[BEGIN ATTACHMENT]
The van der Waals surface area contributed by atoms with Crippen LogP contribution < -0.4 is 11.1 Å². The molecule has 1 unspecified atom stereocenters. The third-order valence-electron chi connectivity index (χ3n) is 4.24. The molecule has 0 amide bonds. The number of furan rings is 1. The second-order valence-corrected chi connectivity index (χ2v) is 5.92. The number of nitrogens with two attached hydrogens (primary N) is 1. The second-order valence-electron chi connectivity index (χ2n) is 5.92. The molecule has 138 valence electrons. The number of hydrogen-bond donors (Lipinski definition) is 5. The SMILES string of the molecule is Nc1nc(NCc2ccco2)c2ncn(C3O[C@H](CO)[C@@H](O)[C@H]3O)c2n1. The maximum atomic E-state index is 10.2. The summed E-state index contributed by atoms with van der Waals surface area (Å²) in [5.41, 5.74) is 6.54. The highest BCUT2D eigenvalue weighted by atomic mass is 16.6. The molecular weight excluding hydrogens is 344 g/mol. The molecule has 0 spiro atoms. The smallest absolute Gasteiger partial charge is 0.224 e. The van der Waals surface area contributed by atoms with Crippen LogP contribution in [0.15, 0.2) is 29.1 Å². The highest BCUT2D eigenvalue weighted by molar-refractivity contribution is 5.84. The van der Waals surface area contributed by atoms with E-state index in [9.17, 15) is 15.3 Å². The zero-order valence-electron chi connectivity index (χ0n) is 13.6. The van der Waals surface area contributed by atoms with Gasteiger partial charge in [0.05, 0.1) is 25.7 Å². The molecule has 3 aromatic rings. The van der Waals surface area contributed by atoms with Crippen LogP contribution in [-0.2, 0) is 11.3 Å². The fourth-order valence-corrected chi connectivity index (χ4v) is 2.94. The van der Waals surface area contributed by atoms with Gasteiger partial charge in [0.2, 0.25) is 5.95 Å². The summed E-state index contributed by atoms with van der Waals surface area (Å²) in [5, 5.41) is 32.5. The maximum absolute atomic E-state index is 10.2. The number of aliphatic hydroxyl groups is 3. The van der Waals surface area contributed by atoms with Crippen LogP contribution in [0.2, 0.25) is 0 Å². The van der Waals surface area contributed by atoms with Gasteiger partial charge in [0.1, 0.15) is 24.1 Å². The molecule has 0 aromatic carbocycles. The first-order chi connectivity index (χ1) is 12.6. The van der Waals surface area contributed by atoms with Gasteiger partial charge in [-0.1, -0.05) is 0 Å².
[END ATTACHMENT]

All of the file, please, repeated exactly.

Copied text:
The van der Waals surface area contributed by atoms with Crippen LogP contribution < -0.4 is 11.1 Å². The molecule has 1 unspecified atom stereocenters. The third-order valence-electron chi connectivity index (χ3n) is 4.24. The molecule has 0 amide bonds. The number of furan rings is 1. The second-order valence-corrected chi connectivity index (χ2v) is 5.92. The number of nitrogens with two attached hydrogens (primary N) is 1. The second-order valence-electron chi connectivity index (χ2n) is 5.92. The molecule has 138 valence electrons. The number of hydrogen-bond donors (Lipinski definition) is 5. The SMILES string of the molecule is Nc1nc(NCc2ccco2)c2ncn(C3O[C@H](CO)[C@@H](O)[C@H]3O)c2n1. The maximum atomic E-state index is 10.2. The summed E-state index contributed by atoms with van der Waals surface area (Å²) in [5.41, 5.74) is 6.54. The highest BCUT2D eigenvalue weighted by atomic mass is 16.6. The molecular weight excluding hydrogens is 344 g/mol. The molecule has 0 spiro atoms. The smallest absolute Gasteiger partial charge is 0.224 e. The van der Waals surface area contributed by atoms with Crippen LogP contribution in [0.15, 0.2) is 29.1 Å². The highest BCUT2D eigenvalue weighted by molar-refractivity contribution is 5.84. The van der Waals surface area contributed by atoms with E-state index in [9.17, 15) is 15.3 Å². The zero-order valence-electron chi connectivity index (χ0n) is 13.6. The van der Waals surface area contributed by atoms with Gasteiger partial charge in [0.05, 0.1) is 25.7 Å². The molecule has 3 aromatic rings. The van der Waals surface area contributed by atoms with Crippen LogP contribution in [-0.2, 0) is 11.3 Å². The fourth-order valence-corrected chi connectivity index (χ4v) is 2.94. The van der Waals surface area contributed by atoms with Gasteiger partial charge in [0.2, 0.25) is 5.95 Å². The summed E-state index contributed by atoms with van der Waals surface area (Å²) in [5, 5.41) is 32.5. The maximum absolute atomic E-state index is 10.2. The number of aliphatic hydroxyl groups is 3. The van der Waals surface area contributed by atoms with Crippen LogP contribution in [0.2, 0.25) is 0 Å². The van der Waals surface area contributed by atoms with Gasteiger partial charge in [0.1, 0.15) is 24.1 Å². The molecule has 0 aromatic carbocycles. The first-order chi connectivity index (χ1) is 12.6. The van der Waals surface area contributed by atoms with Gasteiger partial charge in [-0.1, -0.05) is 0 Å².